Figure 7

Quantification of the spread in the results (biases in low flow duration) due to differences between climate models, catchments and objective functions. Circles represent the PMM and the bars are the relevant spread.

Volume deficit

An analysis of biases in volume deficit in the reference period was performed in a similar way to the other low flow indicators. The results of three-way ANOVA for climate models, catchments and objective functions are presented in Figure 8. There are no statistically significant differences between the climate models but differences can be seen for catchments and objective functions. A comparison of the outcomes between eight catchments (middle panel of Figure 8) indicates a large variability in the results that range from 3% for Flinta to 257% for Nysa Kłodzka. A large spread in the results of two objective functions was found. Smaller biases were estimated for logNSE (15%) than NSE (195%).

Figure 8

Quantification of the spread in the results (biases in volume deficit) due to differences between climate models, catchments and objective functions. Circles represent the PMM and the bars are the relevant spread.

Figure 8

Quantification of the spread in the results (biases in volume deficit) due to differences between climate models, catchments and objective functions. Circles represent the PMM and the bars are the relevant spread.

Future changes

Following the methods presented in the previous sections, five low flow indices were calculated using simulated flow time series for two future periods, near future 2021–2050 and far future 2071–2100. These analyses were carried out for seven climate models, two emission scenarios and two objective functions. As a result of the calculations low flow indices were estimated. For the quantification of the results a five-way ANOVA analysis was performed on the relative changes between the future periods against the reference period.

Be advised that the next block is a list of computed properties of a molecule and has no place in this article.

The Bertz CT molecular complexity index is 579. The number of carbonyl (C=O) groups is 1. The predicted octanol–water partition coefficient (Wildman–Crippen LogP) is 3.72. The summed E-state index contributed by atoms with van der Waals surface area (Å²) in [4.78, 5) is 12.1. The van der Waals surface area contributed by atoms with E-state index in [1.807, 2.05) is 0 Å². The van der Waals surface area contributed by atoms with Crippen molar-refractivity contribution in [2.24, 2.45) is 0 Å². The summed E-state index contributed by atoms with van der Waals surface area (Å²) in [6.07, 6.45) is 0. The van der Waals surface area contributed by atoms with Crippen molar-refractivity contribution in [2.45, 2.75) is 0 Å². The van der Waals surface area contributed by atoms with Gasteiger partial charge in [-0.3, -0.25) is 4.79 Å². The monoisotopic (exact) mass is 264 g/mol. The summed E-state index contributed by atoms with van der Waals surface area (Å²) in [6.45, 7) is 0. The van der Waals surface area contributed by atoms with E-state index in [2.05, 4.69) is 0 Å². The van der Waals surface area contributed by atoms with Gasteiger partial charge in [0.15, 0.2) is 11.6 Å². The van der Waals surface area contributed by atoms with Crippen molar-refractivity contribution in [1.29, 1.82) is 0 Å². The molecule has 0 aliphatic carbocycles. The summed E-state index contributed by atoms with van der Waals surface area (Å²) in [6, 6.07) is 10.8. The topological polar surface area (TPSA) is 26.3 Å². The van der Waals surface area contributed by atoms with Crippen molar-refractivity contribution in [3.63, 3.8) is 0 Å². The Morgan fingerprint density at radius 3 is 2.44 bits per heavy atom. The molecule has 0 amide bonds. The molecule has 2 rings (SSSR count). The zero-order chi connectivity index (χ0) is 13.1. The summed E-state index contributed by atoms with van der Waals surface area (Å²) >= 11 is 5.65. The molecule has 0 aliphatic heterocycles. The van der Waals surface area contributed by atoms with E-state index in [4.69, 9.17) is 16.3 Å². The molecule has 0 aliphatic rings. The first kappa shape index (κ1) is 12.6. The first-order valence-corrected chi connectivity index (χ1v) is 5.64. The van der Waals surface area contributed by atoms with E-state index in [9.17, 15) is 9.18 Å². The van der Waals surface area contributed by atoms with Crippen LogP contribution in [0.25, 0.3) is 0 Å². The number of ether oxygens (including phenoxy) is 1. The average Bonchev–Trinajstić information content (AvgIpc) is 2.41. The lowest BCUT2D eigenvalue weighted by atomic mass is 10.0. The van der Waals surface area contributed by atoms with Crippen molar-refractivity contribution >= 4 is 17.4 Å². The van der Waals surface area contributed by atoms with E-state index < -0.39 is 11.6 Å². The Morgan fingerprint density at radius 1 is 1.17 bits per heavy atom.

Changes in AM7

The results of the five-way ANOVA for relative changes in AM7 are shown in Figure 9. In all cases increases in relative changes of AM7 are projected, with statistically significant differences in magnitude. These changes are related to the variability between catchments, periods, emission scenarios and objective functions. A contribution from the differences in results between different climate models is small and can be ignored. A comparison of the outcomes between catchments indicated that the highest increases in AM7 are projected for Oleśnica (48%) and Flinta (58%). The estimated changes in AM7 for other catchments are statistically different and are smaller than 30%. The choice of objective function influences the results. The changes estimated for logNSE (19%) are smaller than those for NSE (38%). A comparison of the results between emission scenarios and periods indicated that the largest changes were estimated for the RCP 8.5 and the far future (2071–2100).

Figure 9

Distribution of relative changes in the AM7 as a function of climate model, catchment, objective function, emission scenario and future period based on five-way ANOVA and Tukey test. Circles represent the PMM and the bars are the relevant spread.

Figure 9

Distribution of relative changes in the AM7 as a function of climate model, catchment, objective function, emission scenario and future period based on five-way ANOVA and Tukey test. Circles represent the PMM and the bars are the relevant spread.

Changes in number of low flow events